The development of IoT applications in health considers the scale and heterogeneity of medical and biomedical devices in the healthcare environment. The processing and storage of the huge amount of data generated, often in the form of streams that require online computing, as also the management of the resources, generally heterogeneous, is necessary to handle with this data to provide answers and information of added value and on time for bioinformatics applications. Such characteristics demand the use of advanced technology for adequate management and satisfactory performance in the manipulation of the stored data, extraction, and management of knowledge from that data [3,20-22].

Bioinformatics is one of the results generated from that of Watson and Crick in 1953, which revealed that the DNA is structured as a double helix. The researchers could not imagine the volume of information that would exponentially be generated from that moment on. In the decades that followed the work of Watson and Crick, computational tools, which were initially quite simplified, began to be developed and made it possible to analyze and resolve numerous questions related to the structure of DNA, as well as the genetic information that encodes proteins, their structural properties, and the factors that regulate them, as well as the events associated with genetic regulation, with the molecular bases of embryonic development and with the evolution of metabolic and biochemical pathways. Simply put, bioinformatics is the union of computer techniques with molecular biology, that is, it is an area that needs professionals linked with multiplicity [23-25].

Since the 1960s, the growth in the number of known amino-acid sequences has led to the pioneering application of computers in molecular biology. From that period, the amount of data that should be analyzed has grown considerably, and the more affordable prices of computers have made it possible to introduce them into academic settings [23-25].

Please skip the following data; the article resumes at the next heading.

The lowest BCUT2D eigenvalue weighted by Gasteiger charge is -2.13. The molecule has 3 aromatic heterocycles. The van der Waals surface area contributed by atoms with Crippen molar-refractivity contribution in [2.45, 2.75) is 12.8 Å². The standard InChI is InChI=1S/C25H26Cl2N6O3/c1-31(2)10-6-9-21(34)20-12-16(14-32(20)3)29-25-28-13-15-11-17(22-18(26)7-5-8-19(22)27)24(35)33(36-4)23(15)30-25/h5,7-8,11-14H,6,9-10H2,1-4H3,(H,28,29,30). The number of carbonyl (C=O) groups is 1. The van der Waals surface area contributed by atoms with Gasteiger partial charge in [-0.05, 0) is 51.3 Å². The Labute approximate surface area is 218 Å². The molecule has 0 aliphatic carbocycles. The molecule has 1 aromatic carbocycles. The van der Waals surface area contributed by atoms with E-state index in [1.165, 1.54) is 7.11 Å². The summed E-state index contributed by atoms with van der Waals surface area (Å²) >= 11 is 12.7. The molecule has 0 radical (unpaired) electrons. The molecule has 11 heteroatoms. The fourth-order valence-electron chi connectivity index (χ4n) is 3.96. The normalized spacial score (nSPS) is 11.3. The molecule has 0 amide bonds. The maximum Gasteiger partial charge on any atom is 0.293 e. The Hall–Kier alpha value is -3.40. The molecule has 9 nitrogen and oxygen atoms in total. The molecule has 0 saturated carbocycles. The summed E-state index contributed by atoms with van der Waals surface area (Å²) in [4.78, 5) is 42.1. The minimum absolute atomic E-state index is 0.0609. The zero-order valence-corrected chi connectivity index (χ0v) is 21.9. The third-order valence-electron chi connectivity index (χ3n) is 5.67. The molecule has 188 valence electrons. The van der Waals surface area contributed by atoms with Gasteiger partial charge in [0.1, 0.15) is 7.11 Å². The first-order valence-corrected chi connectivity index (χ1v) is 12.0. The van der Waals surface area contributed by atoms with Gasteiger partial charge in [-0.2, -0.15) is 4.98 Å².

Margaret Dayhoff developed the first programs to determine the amino-acid sequence of a protein in 1965 and prepared the first protein sequence database that evolved into the PIR (protein information resource) in 1983. The sequence comparison and phylogenetic analysis were the first advances in the field of bioinformatics in the 1960s. Later, in the 1970s, structural analyses of macromolecules began. However, these analyses were quite limited due to the computing capacity available at that time. In that same period, computer methods also began to be applied in the processing of information about nucleic acids. Programs to compare sequences began to be developed. FASTA was developed around 1985, Genbank in the early 1980s, and SwissProt around 1987. In the late 1980s, the term bioinformatics started to be used for the science that integrated information technology and biology [26,27].